During World War Two, a group of friends in New York would begin a cultural revolution. Over the following decades Jack Kerouac, Allen Ginsberg and William S. Burroughs would write their own masterpieces, but taken together, as the Beats, they would also become a focal point for a literary explosion and a generation of revolution.
Their story is explored through the graphic art of a variety of artists. The artwork in The Beats is as vibrant as the writing and lifestyles of the Beat movement itself, and is a tribute to a generation in a form and style as original as its subject.
An informative tour of a generation that opposed conformity and conservatism, and whose creativity and experimentation changed literature and society forever.
The Beats explores the political roots of the movement and its influence on the demand for women’s rights, as well as its influence on other cultural forms: art and music.
Among the contributors Harvey Pekar created American Splendor, his graphic autobiography, which was drawn by Ed Piskor among others. Peter Kuper draws for Mad magazine while Jeffrey Lewis is a singer-songwriter, as well as an artist.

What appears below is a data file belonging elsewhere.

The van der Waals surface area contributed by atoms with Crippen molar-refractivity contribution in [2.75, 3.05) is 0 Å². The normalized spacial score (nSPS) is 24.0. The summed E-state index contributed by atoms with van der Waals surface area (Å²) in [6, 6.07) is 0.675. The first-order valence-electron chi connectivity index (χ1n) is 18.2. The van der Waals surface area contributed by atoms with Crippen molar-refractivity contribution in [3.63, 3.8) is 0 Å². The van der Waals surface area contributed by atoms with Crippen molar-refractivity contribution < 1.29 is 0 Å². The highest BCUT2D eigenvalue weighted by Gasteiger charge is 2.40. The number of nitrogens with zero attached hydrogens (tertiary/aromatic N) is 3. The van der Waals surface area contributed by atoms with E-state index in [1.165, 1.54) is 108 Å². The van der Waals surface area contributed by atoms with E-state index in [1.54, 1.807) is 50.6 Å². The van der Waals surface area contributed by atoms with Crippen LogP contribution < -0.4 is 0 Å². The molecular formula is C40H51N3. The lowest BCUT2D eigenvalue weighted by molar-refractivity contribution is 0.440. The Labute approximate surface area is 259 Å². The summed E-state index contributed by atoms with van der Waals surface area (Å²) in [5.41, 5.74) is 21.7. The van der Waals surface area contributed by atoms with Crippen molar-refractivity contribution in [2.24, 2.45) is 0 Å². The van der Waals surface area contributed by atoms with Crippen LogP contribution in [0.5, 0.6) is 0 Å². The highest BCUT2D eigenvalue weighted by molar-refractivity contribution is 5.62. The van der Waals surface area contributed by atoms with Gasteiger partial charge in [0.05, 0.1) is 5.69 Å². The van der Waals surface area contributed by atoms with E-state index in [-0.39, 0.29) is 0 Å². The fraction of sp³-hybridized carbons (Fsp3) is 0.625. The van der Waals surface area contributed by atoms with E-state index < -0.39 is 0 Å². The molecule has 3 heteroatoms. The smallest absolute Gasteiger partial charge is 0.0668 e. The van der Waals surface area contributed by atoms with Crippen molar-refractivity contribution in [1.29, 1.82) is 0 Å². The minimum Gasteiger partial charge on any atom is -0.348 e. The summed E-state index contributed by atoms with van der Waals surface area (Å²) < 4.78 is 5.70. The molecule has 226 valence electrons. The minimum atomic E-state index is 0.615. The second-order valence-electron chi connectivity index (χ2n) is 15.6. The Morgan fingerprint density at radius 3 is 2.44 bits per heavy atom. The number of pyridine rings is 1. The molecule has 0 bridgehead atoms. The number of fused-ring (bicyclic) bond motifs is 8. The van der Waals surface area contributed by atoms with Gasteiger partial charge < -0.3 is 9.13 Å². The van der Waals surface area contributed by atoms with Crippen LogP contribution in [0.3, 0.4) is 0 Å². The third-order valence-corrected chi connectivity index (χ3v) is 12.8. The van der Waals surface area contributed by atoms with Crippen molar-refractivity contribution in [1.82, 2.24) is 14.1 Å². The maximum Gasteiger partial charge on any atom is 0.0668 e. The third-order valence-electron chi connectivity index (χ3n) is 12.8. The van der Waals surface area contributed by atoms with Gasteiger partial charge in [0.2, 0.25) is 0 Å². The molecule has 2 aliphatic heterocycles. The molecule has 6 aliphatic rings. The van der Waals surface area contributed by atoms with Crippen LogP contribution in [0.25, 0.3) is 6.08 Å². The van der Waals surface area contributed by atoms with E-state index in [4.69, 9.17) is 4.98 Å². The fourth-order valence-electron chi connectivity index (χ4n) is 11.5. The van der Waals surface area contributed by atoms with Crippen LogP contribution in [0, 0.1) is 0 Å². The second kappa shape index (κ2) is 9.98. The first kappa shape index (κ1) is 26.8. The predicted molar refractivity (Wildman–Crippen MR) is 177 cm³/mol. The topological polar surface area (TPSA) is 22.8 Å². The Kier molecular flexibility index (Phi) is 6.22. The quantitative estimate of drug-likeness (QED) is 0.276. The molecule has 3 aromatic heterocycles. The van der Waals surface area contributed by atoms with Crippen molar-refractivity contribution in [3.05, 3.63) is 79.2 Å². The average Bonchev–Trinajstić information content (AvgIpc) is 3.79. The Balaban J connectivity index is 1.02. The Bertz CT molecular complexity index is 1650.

“The best thing about this collection… is that it elevates lesser-known figures tied to Kerouac and company… A worthy introduction to the makers of Howl, Naked Lunch, On the Road, Turtle Island and a small library’s worth of enduring books.”
“A book of two halves. The first half is a straight-forward triple biography of the three best-known Beat writers, Jack Kerouac, Allen Ginsberg and William S Burroughs… It’s in the second half of the book, entitled ‘Perspectives’, that the real juice is to be found… Short biographies of other (less famous) people on the Beat scene… (makes) for fresher reading, this part is lighter and more entertaining.”
“What better way to analyse the Beats and their legacy than via this graphic history?… Pekar is a writer who deserves his legendary status… They tell the stories of the three Beat figureheads nicely, balancing history and a sense of reverence… Joyce Brabner and Summer McClinton’s account of Beatnik women feels personal and vital; Peter Kuper’s gorgeous visuals leave a lasting impression.”